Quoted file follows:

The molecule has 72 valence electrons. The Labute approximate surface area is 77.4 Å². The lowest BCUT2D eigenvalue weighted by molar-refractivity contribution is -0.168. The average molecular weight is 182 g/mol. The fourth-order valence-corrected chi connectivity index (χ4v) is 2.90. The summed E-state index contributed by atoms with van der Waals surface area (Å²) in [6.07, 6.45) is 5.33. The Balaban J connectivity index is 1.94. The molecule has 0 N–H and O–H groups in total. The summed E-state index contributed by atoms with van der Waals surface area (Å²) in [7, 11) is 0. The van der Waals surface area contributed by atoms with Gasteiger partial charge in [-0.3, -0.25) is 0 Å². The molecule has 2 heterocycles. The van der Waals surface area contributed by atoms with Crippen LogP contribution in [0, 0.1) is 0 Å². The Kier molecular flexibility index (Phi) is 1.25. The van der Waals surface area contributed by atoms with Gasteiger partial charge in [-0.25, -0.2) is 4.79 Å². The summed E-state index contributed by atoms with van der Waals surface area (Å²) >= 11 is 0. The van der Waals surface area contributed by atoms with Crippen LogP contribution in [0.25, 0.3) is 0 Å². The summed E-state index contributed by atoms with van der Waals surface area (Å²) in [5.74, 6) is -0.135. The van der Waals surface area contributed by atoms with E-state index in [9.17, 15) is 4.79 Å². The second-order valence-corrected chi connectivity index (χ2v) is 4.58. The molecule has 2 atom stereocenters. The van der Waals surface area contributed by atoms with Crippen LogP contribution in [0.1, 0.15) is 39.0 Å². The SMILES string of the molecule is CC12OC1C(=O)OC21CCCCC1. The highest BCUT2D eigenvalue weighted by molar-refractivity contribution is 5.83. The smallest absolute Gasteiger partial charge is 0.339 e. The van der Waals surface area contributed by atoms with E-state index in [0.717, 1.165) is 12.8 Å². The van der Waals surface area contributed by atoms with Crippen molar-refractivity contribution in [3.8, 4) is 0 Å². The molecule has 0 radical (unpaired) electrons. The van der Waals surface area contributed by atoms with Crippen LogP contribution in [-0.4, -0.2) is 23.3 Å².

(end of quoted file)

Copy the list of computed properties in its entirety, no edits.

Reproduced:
The molecule has 72 valence electrons. The Labute approximate surface area is 77.4 Å². The lowest BCUT2D eigenvalue weighted by molar-refractivity contribution is -0.168. The average molecular weight is 182 g/mol. The fourth-order valence-corrected chi connectivity index (χ4v) is 2.90. The summed E-state index contributed by atoms with van der Waals surface area (Å²) in [6.07, 6.45) is 5.33. The Balaban J connectivity index is 1.94. The molecule has 0 N–H and O–H groups in total. The summed E-state index contributed by atoms with van der Waals surface area (Å²) in [7, 11) is 0. The van der Waals surface area contributed by atoms with Gasteiger partial charge in [-0.3, -0.25) is 0 Å². The molecule has 2 heterocycles. The van der Waals surface area contributed by atoms with Crippen LogP contribution in [0, 0.1) is 0 Å². The Kier molecular flexibility index (Phi) is 1.25. The van der Waals surface area contributed by atoms with Gasteiger partial charge in [-0.25, -0.2) is 4.79 Å². The summed E-state index contributed by atoms with van der Waals surface area (Å²) >= 11 is 0. The van der Waals surface area contributed by atoms with Crippen LogP contribution in [0.25, 0.3) is 0 Å². The summed E-state index contributed by atoms with van der Waals surface area (Å²) in [5.74, 6) is -0.135. The van der Waals surface area contributed by atoms with E-state index in [9.17, 15) is 4.79 Å². The second-order valence-corrected chi connectivity index (χ2v) is 4.58. The molecule has 2 atom stereocenters. The van der Waals surface area contributed by atoms with Crippen LogP contribution in [0.1, 0.15) is 39.0 Å². The SMILES string of the molecule is CC12OC1C(=O)OC21CCCCC1. The highest BCUT2D eigenvalue weighted by molar-refractivity contribution is 5.83. The smallest absolute Gasteiger partial charge is 0.339 e. The van der Waals surface area contributed by atoms with E-state index in [0.717, 1.165) is 12.8 Å². The van der Waals surface area contributed by atoms with Crippen molar-refractivity contribution in [3.8, 4) is 0 Å². The molecule has 0 radical (unpaired) electrons. The van der Waals surface area contributed by atoms with Crippen LogP contribution in [-0.4, -0.2) is 23.3 Å².